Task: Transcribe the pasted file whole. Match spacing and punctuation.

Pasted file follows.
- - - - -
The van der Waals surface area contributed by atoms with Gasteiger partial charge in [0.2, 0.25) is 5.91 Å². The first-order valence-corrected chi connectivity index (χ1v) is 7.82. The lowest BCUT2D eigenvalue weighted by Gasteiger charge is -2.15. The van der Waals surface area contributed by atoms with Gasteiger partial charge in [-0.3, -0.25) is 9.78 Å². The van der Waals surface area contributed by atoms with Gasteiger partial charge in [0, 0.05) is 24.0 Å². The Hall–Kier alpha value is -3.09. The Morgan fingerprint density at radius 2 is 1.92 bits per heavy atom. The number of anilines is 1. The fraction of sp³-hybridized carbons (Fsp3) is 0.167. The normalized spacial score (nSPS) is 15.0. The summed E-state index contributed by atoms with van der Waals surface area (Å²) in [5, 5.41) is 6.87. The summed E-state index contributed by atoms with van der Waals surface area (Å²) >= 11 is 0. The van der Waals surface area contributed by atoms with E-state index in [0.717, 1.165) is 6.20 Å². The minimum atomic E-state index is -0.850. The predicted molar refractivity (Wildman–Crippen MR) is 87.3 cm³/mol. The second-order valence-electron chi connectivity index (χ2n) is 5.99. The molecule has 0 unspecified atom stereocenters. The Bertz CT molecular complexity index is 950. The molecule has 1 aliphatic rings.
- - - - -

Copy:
The van der Waals surface area contributed by atoms with Gasteiger partial charge in [0.2, 0.25) is 5.91 Å². The first-order valence-corrected chi connectivity index (χ1v) is 7.82. The lowest BCUT2D eigenvalue weighted by Gasteiger charge is -2.15. The van der Waals surface area contributed by atoms with Gasteiger partial charge in [-0.3, -0.25) is 9.78 Å². The van der Waals surface area contributed by atoms with Gasteiger partial charge in [0, 0.05) is 24.0 Å². The Hall–Kier alpha value is -3.09. The Morgan fingerprint density at radius 2 is 1.92 bits per heavy atom. The number of anilines is 1. The fraction of sp³-hybridized carbons (Fsp3) is 0.167. The normalized spacial score (nSPS) is 15.0. The summed E-state index contributed by atoms with van der Waals surface area (Å²) in [5, 5.41) is 6.87. The summed E-state index contributed by atoms with van der Waals surface area (Å²) >= 11 is 0. The van der Waals surface area contributed by atoms with E-state index in [0.717, 1.165) is 6.20 Å². The minimum atomic E-state index is -0.850. The predicted molar refractivity (Wildman–Crippen MR) is 87.3 cm³/mol. The second-order valence-electron chi connectivity index (χ2n) is 5.99. The molecule has 0 unspecified atom stereocenters. The Bertz CT molecular complexity index is 950. The molecule has 1 aliphatic rings.